It was going to be an ordinary day, until my daughter, browsing through Craig’s list, cried “Eureka”! Well maybe not quite that, something more along the lines of drawling “That’s interesting,” which is pretty much the same as eureka, coming from her. It turns out that “interesting” referred to the offer of 197 Heritage Press books for $400. At two dollars each for books easily sold for $10 or more depending on condition, this was quite a find, especially for a collector preparing to open her own online book business. A perfect opportunity to gain stock -- except we live in TN and the books were in Chicago. Even if the seller were willing to ship them to us, the cost of postage on 197 books is simply too scary to think about. Betsy’s husband works incredibly long hours and makes last minute trips to other cities, so the possibility of a spur of the moment romantic second honeymoon to the fascinating city of Chicago was also out. I, however, wake up each morning practically begging for something interesting to happen, so the very next day Thelma and Louise, or maybe Hope and Crosby, cleaned out the trunk of the Corolla and headed up north. Steppenwolf would have been proud of us.
”Get your motor runnin'
Head out on the highway
Lookin' for adventure
And whatever comes our way…”
(Born to be Wild)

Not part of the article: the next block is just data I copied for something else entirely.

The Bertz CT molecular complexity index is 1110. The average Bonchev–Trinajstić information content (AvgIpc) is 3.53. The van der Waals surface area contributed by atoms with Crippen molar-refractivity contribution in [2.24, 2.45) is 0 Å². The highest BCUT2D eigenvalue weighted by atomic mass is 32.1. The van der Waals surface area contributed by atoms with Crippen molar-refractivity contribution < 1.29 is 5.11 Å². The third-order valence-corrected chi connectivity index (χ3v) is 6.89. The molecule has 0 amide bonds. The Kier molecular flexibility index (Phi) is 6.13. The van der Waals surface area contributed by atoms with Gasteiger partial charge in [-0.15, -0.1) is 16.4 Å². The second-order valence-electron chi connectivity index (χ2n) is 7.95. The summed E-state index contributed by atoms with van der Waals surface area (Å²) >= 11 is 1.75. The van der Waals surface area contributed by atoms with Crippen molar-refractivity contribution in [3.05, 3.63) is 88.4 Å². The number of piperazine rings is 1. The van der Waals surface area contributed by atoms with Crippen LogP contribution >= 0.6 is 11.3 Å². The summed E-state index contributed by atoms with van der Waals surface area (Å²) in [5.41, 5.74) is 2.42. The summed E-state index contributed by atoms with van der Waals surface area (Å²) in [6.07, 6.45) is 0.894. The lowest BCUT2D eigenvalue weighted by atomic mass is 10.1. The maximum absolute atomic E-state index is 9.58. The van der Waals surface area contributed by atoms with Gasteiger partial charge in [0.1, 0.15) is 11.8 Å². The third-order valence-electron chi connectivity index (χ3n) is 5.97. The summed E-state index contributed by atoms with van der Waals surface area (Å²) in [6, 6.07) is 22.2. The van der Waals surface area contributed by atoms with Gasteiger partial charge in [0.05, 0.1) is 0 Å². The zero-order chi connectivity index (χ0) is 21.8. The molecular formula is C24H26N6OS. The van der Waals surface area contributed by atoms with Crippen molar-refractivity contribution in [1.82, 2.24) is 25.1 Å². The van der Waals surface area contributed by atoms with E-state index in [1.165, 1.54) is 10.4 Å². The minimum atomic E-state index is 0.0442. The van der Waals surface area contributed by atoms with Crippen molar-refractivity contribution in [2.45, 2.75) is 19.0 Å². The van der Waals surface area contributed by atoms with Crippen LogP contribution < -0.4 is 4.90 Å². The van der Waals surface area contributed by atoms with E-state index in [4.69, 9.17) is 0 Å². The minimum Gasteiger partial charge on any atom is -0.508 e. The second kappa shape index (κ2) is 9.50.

Born to be wild or not, nine hours of construction on 1-40, construction on I-55, and, you guessed it, construction on I-57 makes for a long, not so exciting day. As much as we enjoy each others company, if we hadn't had the books to talk about -- which ones would be there, what kind of condition would they be in, how would she get the extra shelf space -- the nine hours would have seemed a whole lot longer. Thanks to our GPS we made it to the pick up point with some time to spare. There we found an angel of books waiting for us in her garage. The Garage, filled with books, “hundreds of books, thousands of books, millions and billions and…,” oh all right, it was just those 197 books, the ones that her co-workers had urged her to throw away. Instead they were neatly tucked in 19 boxes, each box numbered with a matching list of contents. We’d had visions of lugging all those books up narrow stairs from a dank, poorly lit basement, through the house out to the street -- one armload at a time. Instead, Sue had a cart to load the boxes on and helped us tote all nineteen to our car, thrilled that someone wanted her parents castoffs. That night we loaded the hotel’s luggage cart with some of the boxes, lined them up between our two beds, opened them and plunged in. What would we find? A Shropshire Lad, Nicholas Nickleby, The Compleat Angler, Homer’s Odyssey, The Tales of Hoffman, or William Tell?